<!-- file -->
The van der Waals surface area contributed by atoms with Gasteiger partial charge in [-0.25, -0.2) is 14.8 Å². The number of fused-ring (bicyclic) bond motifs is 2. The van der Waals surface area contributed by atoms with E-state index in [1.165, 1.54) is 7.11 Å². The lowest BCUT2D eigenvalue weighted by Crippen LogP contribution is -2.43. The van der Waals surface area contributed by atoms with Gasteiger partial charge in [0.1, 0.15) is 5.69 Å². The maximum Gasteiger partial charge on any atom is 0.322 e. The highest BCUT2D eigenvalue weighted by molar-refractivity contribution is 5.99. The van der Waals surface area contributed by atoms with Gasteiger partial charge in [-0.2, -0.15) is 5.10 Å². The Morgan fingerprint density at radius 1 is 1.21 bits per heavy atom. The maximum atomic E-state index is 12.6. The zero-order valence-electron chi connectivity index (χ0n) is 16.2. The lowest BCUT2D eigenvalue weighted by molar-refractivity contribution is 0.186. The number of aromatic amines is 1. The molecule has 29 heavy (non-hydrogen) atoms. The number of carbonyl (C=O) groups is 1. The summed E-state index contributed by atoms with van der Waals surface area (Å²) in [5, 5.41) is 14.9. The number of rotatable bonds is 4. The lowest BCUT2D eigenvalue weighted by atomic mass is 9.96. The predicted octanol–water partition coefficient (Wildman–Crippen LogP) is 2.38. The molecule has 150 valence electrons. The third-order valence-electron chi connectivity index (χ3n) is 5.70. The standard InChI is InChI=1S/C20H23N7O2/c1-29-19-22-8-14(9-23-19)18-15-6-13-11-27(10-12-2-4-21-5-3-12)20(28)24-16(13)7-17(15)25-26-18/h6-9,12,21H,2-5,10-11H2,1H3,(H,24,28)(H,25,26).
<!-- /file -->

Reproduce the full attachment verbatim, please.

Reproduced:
The van der Waals surface area contributed by atoms with Gasteiger partial charge in [-0.25, -0.2) is 14.8 Å². The number of fused-ring (bicyclic) bond motifs is 2. The van der Waals surface area contributed by atoms with E-state index in [1.165, 1.54) is 7.11 Å². The lowest BCUT2D eigenvalue weighted by Crippen LogP contribution is -2.43. The van der Waals surface area contributed by atoms with Gasteiger partial charge in [0.1, 0.15) is 5.69 Å². The maximum Gasteiger partial charge on any atom is 0.322 e. The highest BCUT2D eigenvalue weighted by molar-refractivity contribution is 5.99. The van der Waals surface area contributed by atoms with Gasteiger partial charge in [-0.2, -0.15) is 5.10 Å². The Morgan fingerprint density at radius 1 is 1.21 bits per heavy atom. The maximum atomic E-state index is 12.6. The zero-order valence-electron chi connectivity index (χ0n) is 16.2. The lowest BCUT2D eigenvalue weighted by molar-refractivity contribution is 0.186. The number of aromatic amines is 1. The molecule has 29 heavy (non-hydrogen) atoms. The number of carbonyl (C=O) groups is 1. The summed E-state index contributed by atoms with van der Waals surface area (Å²) in [5, 5.41) is 14.9. The number of rotatable bonds is 4. The lowest BCUT2D eigenvalue weighted by atomic mass is 9.96. The predicted octanol–water partition coefficient (Wildman–Crippen LogP) is 2.38. The molecule has 150 valence electrons. The third-order valence-electron chi connectivity index (χ3n) is 5.70. The standard InChI is InChI=1S/C20H23N7O2/c1-29-19-22-8-14(9-23-19)18-15-6-13-11-27(10-12-2-4-21-5-3-12)20(28)24-16(13)7-17(15)25-26-18/h6-9,12,21H,2-5,10-11H2,1H3,(H,24,28)(H,25,26).